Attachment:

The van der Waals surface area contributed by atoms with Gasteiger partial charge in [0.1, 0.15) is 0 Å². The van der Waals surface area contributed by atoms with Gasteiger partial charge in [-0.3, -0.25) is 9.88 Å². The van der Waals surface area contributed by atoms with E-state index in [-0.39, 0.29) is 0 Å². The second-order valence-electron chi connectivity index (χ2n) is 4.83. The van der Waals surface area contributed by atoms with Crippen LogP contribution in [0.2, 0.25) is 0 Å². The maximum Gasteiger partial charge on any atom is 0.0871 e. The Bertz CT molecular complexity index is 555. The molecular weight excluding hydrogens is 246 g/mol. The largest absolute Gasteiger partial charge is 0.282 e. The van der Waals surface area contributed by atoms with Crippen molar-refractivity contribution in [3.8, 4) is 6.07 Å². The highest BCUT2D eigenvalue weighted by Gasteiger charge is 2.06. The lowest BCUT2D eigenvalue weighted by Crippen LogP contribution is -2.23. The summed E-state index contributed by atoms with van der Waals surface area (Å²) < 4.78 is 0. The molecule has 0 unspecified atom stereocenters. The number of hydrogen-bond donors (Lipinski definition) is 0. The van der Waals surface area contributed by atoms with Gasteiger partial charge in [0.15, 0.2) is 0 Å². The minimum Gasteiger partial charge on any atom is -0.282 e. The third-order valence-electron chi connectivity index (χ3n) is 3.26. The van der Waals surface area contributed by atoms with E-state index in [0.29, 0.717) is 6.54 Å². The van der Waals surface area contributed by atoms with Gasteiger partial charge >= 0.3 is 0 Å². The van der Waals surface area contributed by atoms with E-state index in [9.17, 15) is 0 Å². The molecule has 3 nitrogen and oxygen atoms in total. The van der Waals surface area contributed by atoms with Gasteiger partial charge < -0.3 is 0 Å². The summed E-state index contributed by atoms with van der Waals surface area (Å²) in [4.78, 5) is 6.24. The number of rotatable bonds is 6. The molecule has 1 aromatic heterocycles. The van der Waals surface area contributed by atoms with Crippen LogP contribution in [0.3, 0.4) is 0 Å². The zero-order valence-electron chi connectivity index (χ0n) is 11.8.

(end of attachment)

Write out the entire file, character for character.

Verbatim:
The van der Waals surface area contributed by atoms with Gasteiger partial charge in [0.1, 0.15) is 0 Å². The van der Waals surface area contributed by atoms with Gasteiger partial charge in [-0.3, -0.25) is 9.88 Å². The van der Waals surface area contributed by atoms with E-state index in [-0.39, 0.29) is 0 Å². The second-order valence-electron chi connectivity index (χ2n) is 4.83. The van der Waals surface area contributed by atoms with Crippen LogP contribution in [0.2, 0.25) is 0 Å². The maximum Gasteiger partial charge on any atom is 0.0871 e. The Bertz CT molecular complexity index is 555. The molecular weight excluding hydrogens is 246 g/mol. The largest absolute Gasteiger partial charge is 0.282 e. The van der Waals surface area contributed by atoms with Crippen molar-refractivity contribution in [3.8, 4) is 6.07 Å². The highest BCUT2D eigenvalue weighted by Gasteiger charge is 2.06. The lowest BCUT2D eigenvalue weighted by Crippen LogP contribution is -2.23. The summed E-state index contributed by atoms with van der Waals surface area (Å²) < 4.78 is 0. The molecule has 0 unspecified atom stereocenters. The number of hydrogen-bond donors (Lipinski definition) is 0. The van der Waals surface area contributed by atoms with Gasteiger partial charge in [0.15, 0.2) is 0 Å². The minimum Gasteiger partial charge on any atom is -0.282 e. The third-order valence-electron chi connectivity index (χ3n) is 3.26. The van der Waals surface area contributed by atoms with E-state index in [0.29, 0.717) is 6.54 Å². The van der Waals surface area contributed by atoms with Gasteiger partial charge >= 0.3 is 0 Å². The van der Waals surface area contributed by atoms with E-state index in [9.17, 15) is 0 Å². The molecule has 3 nitrogen and oxygen atoms in total. The van der Waals surface area contributed by atoms with Gasteiger partial charge < -0.3 is 0 Å². The summed E-state index contributed by atoms with van der Waals surface area (Å²) in [4.78, 5) is 6.24. The number of rotatable bonds is 6. The molecule has 1 aromatic heterocycles. The van der Waals surface area contributed by atoms with Crippen LogP contribution in [0.3, 0.4) is 0 Å². The zero-order valence-electron chi connectivity index (χ0n) is 11.8.